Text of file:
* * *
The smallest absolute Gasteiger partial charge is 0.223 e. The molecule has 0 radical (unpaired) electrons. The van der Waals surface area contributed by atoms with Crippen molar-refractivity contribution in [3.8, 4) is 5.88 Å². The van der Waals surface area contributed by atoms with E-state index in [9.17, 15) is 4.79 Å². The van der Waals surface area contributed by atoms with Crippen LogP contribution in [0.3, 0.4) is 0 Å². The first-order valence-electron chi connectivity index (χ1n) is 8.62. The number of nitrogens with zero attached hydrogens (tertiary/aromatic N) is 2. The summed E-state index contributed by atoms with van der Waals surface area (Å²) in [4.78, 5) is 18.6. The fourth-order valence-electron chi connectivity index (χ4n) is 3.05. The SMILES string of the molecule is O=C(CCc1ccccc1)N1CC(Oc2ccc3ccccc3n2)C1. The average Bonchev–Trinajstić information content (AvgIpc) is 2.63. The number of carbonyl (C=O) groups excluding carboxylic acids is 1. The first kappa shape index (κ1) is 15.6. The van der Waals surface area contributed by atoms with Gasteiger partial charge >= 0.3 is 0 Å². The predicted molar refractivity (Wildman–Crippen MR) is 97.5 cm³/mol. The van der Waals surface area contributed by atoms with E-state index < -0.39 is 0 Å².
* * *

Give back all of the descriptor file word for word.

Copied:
The smallest absolute Gasteiger partial charge is 0.223 e. The molecule has 0 radical (unpaired) electrons. The van der Waals surface area contributed by atoms with Crippen molar-refractivity contribution in [3.8, 4) is 5.88 Å². The van der Waals surface area contributed by atoms with E-state index in [9.17, 15) is 4.79 Å². The van der Waals surface area contributed by atoms with Crippen LogP contribution in [0.3, 0.4) is 0 Å². The first-order valence-electron chi connectivity index (χ1n) is 8.62. The number of nitrogens with zero attached hydrogens (tertiary/aromatic N) is 2. The summed E-state index contributed by atoms with van der Waals surface area (Å²) in [4.78, 5) is 18.6. The fourth-order valence-electron chi connectivity index (χ4n) is 3.05. The SMILES string of the molecule is O=C(CCc1ccccc1)N1CC(Oc2ccc3ccccc3n2)C1. The average Bonchev–Trinajstić information content (AvgIpc) is 2.63. The number of carbonyl (C=O) groups excluding carboxylic acids is 1. The first kappa shape index (κ1) is 15.6. The van der Waals surface area contributed by atoms with Gasteiger partial charge >= 0.3 is 0 Å². The predicted molar refractivity (Wildman–Crippen MR) is 97.5 cm³/mol. The van der Waals surface area contributed by atoms with E-state index < -0.39 is 0 Å².